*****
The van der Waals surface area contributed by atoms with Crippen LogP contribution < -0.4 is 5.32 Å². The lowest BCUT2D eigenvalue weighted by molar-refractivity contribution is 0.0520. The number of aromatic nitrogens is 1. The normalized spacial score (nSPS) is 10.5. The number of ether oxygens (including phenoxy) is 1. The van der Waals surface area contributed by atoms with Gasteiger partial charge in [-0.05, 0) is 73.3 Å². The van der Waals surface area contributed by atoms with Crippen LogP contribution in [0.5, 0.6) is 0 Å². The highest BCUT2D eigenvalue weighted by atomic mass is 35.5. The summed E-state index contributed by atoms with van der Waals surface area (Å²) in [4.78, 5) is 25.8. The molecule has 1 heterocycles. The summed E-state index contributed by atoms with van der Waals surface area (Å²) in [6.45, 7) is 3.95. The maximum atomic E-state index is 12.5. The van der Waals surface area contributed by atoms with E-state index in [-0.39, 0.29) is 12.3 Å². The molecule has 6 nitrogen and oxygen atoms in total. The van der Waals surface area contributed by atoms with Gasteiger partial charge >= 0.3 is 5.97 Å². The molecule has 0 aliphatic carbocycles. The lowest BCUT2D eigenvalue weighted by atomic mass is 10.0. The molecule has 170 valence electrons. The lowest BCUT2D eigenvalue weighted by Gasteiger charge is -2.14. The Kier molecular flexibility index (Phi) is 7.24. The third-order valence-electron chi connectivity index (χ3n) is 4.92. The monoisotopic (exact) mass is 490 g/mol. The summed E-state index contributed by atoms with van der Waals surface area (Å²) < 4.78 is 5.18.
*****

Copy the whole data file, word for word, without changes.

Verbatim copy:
The van der Waals surface area contributed by atoms with Crippen LogP contribution < -0.4 is 5.32 Å². The lowest BCUT2D eigenvalue weighted by molar-refractivity contribution is 0.0520. The number of aromatic nitrogens is 1. The normalized spacial score (nSPS) is 10.5. The number of ether oxygens (including phenoxy) is 1. The van der Waals surface area contributed by atoms with Gasteiger partial charge in [-0.05, 0) is 73.3 Å². The van der Waals surface area contributed by atoms with Crippen LogP contribution in [0.5, 0.6) is 0 Å². The highest BCUT2D eigenvalue weighted by atomic mass is 35.5. The summed E-state index contributed by atoms with van der Waals surface area (Å²) in [4.78, 5) is 25.8. The molecule has 1 heterocycles. The summed E-state index contributed by atoms with van der Waals surface area (Å²) in [6.45, 7) is 3.95. The maximum atomic E-state index is 12.5. The van der Waals surface area contributed by atoms with E-state index in [-0.39, 0.29) is 12.3 Å². The molecule has 6 nitrogen and oxygen atoms in total. The van der Waals surface area contributed by atoms with Gasteiger partial charge >= 0.3 is 5.97 Å². The molecule has 0 aliphatic carbocycles. The lowest BCUT2D eigenvalue weighted by atomic mass is 10.0. The molecule has 170 valence electrons. The lowest BCUT2D eigenvalue weighted by Gasteiger charge is -2.14. The Kier molecular flexibility index (Phi) is 7.24. The third-order valence-electron chi connectivity index (χ3n) is 4.92. The monoisotopic (exact) mass is 490 g/mol. The summed E-state index contributed by atoms with van der Waals surface area (Å²) < 4.78 is 5.18.